I Can't Make Love--Wall of Voodoo

 I witnessed Wall of Voodoo for the first time at the Urgh concerts in Santa Monica in 1980, sharing the bill with Pere Ubu, Dead Boys, Magazine,a wholly transformational encounter. The band applied the ticktock reductionist rhythms with a sense of apprehension. It was almost Hitchcockian, as in any scene when a nervous protagonist under duress hears an overly loud clock ticking away . "Ring of Fire" was masterfully drawn out, and Stan Ridgeway seemed to me the best talk-singer since Lou Reed , a flat, hardened monotone , leering and braced by a slight ironic tone, reflecting LA Noir no less than Marlowe. "I Can't Make Love" was my takeaway from the entire night, an underrated lament of A loser, battered on both sides by the lure and dispatch of the affection he craves. This is a lament of someone so saddled with self loathing that he can't complete a sentence. The pleading refrain of "I'm a nice guy" as the song fades is stark and stripped of illusion, it is Lear without the poetry. The abject despair and self-pity that's revealed is equal parts moving and repulsive, which is a remarkable accomplishment.

Saturday, November 4, 2023


Dwight Twilley, underappreciated and (sigh) gone too soon, RIP. I reviewed his single “I’m On Fire” and his second album “Twilley Don’t Mind” in the 70s and always wondered at the time why he and his lifetime music partner Phil Seymour’s earnestly rhythmic and affectless convergence of Mersey Beat melodicism and rockabilly swivel jive, replete with lapel-grabbing hooks, joyously confused vocals and sharp, popping guitar sounds never found a larger audience beyond the first hit and consistently high praise from well-placed rock critics. Office politics at the record company that released his one true hit delayed the release of their debut album, and the time lag sapped the momentum the artists had, but some of it might be that writers didn’t quite get a handle on how to categorize the Twilley Band: they were hailed, sloppily, as members of the “Tulsa Sound”, praised as creators of “power pop”, hailed as fathers of the post-punk New Wave trend, and other times, and more accurately, just called rock and roll.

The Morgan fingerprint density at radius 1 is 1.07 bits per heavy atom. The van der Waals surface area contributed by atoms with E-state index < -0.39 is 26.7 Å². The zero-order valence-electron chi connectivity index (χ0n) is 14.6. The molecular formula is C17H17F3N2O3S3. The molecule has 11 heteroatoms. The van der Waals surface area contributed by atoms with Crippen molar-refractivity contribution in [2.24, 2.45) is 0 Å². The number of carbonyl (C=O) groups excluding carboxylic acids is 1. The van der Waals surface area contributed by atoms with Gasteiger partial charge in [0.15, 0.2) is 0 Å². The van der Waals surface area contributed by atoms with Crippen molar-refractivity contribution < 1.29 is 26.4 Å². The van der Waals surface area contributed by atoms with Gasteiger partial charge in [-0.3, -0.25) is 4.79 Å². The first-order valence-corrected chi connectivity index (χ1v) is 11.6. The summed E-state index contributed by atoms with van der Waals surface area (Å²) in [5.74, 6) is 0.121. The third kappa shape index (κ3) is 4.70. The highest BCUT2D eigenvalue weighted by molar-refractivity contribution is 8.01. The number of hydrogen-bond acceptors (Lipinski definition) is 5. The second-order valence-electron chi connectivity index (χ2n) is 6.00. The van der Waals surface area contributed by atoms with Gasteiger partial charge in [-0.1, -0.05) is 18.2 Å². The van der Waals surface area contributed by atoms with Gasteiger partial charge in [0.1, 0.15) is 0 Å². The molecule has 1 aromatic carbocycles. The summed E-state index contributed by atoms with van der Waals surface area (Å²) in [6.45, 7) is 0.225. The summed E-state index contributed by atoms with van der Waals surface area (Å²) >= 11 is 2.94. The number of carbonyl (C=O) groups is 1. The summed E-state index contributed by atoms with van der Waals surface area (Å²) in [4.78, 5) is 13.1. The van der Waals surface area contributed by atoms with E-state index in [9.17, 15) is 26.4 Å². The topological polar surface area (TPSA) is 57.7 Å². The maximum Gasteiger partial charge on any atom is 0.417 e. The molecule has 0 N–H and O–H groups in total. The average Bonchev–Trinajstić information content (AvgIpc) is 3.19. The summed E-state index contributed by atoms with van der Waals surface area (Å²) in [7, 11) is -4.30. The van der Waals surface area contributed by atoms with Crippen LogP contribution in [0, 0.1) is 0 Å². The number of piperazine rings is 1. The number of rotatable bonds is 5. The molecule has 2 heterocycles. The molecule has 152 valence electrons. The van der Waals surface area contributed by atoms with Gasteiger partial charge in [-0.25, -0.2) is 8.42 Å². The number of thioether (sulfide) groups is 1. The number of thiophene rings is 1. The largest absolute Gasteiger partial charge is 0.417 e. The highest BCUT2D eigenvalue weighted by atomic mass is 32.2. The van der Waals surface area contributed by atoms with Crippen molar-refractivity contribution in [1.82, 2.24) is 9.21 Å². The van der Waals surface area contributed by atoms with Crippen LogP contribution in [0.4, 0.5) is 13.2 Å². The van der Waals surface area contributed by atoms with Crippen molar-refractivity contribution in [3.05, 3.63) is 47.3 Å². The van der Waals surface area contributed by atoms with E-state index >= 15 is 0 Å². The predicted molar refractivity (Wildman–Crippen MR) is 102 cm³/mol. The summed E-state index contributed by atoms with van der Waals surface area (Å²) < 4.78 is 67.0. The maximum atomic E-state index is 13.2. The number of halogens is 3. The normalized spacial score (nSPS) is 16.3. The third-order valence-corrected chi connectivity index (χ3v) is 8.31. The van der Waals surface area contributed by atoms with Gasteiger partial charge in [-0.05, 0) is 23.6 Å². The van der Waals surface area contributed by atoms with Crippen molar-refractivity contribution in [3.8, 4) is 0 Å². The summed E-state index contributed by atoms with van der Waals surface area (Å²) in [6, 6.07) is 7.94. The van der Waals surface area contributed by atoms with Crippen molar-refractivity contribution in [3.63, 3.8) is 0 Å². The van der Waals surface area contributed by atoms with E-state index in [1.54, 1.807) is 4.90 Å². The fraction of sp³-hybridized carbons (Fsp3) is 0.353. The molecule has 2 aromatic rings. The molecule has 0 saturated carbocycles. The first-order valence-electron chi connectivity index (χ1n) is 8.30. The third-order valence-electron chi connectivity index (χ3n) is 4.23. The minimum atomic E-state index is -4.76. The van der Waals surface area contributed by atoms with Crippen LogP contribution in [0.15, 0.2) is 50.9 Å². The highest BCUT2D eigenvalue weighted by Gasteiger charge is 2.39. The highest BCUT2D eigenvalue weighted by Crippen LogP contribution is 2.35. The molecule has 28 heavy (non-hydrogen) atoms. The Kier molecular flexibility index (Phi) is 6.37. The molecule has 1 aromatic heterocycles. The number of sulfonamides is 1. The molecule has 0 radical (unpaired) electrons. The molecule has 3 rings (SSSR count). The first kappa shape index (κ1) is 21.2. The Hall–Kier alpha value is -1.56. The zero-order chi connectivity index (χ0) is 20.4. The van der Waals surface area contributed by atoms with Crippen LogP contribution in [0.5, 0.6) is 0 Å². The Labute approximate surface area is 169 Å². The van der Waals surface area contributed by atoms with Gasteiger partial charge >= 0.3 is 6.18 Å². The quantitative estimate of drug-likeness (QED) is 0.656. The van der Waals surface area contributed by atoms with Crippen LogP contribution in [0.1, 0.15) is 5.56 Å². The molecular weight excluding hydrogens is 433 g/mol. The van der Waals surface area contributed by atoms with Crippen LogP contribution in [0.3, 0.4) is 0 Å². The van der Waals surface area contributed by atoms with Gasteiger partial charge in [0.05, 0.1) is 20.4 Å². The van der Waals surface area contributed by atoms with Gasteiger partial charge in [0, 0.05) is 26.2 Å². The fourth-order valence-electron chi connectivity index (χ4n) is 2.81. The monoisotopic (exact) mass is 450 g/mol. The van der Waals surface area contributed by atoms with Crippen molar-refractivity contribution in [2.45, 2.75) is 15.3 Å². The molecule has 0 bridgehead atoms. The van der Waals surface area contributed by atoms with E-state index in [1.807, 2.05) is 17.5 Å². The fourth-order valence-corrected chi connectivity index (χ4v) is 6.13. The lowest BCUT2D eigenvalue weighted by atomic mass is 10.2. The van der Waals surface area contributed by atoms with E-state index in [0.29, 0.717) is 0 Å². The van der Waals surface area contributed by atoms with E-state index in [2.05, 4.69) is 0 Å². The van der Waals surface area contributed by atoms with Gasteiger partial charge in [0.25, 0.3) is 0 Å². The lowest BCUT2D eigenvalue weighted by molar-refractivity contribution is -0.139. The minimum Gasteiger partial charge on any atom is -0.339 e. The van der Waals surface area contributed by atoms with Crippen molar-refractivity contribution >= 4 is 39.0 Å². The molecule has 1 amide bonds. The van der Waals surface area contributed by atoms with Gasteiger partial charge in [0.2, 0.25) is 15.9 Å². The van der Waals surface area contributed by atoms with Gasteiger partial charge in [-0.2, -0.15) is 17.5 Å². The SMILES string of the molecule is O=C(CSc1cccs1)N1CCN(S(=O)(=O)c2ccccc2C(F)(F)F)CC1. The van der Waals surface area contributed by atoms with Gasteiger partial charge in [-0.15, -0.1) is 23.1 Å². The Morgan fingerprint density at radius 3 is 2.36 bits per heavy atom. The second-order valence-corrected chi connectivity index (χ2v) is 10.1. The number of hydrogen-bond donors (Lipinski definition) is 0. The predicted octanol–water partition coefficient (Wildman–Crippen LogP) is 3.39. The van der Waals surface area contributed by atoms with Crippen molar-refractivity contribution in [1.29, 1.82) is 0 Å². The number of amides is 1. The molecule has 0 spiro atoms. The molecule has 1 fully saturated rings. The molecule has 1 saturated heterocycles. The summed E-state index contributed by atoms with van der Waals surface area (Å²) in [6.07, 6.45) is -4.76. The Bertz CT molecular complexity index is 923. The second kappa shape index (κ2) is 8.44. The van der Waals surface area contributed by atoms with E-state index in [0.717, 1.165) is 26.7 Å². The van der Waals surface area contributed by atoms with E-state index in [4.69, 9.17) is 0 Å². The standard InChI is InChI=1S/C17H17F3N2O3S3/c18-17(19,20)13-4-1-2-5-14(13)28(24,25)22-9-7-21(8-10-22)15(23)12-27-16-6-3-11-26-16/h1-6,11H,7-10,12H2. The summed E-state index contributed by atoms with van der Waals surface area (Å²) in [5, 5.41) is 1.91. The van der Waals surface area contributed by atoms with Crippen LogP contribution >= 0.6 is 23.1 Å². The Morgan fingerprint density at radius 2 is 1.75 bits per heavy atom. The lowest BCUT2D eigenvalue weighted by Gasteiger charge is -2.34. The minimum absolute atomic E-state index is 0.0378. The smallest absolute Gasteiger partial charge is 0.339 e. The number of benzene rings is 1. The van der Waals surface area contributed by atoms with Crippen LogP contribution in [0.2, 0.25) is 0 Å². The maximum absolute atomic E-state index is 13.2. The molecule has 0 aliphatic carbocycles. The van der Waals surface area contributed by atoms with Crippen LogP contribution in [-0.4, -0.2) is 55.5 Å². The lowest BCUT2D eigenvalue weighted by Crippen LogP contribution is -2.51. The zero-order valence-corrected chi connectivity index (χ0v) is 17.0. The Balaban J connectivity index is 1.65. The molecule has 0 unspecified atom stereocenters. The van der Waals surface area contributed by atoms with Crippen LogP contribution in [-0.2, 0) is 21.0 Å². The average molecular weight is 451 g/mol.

As the obit indicates, Twilley was annoyed at the messy attempts to place his music in a category in which it might be made commercially appealing. Just the same, the descriptions of the band’s rock and roll originals were on the money. Perhaps they needed a Jon Landau to write about them and declare that he had seen the face of rock and roll’s future to inspire a major media push for a worthy set of musicians. More likely, the Dwight Twilley Band’s moment had come and gone, with label mismanagement and shifting audience tastes at particular times being blockades. There remains some fine, eternally fresh rock and roll.”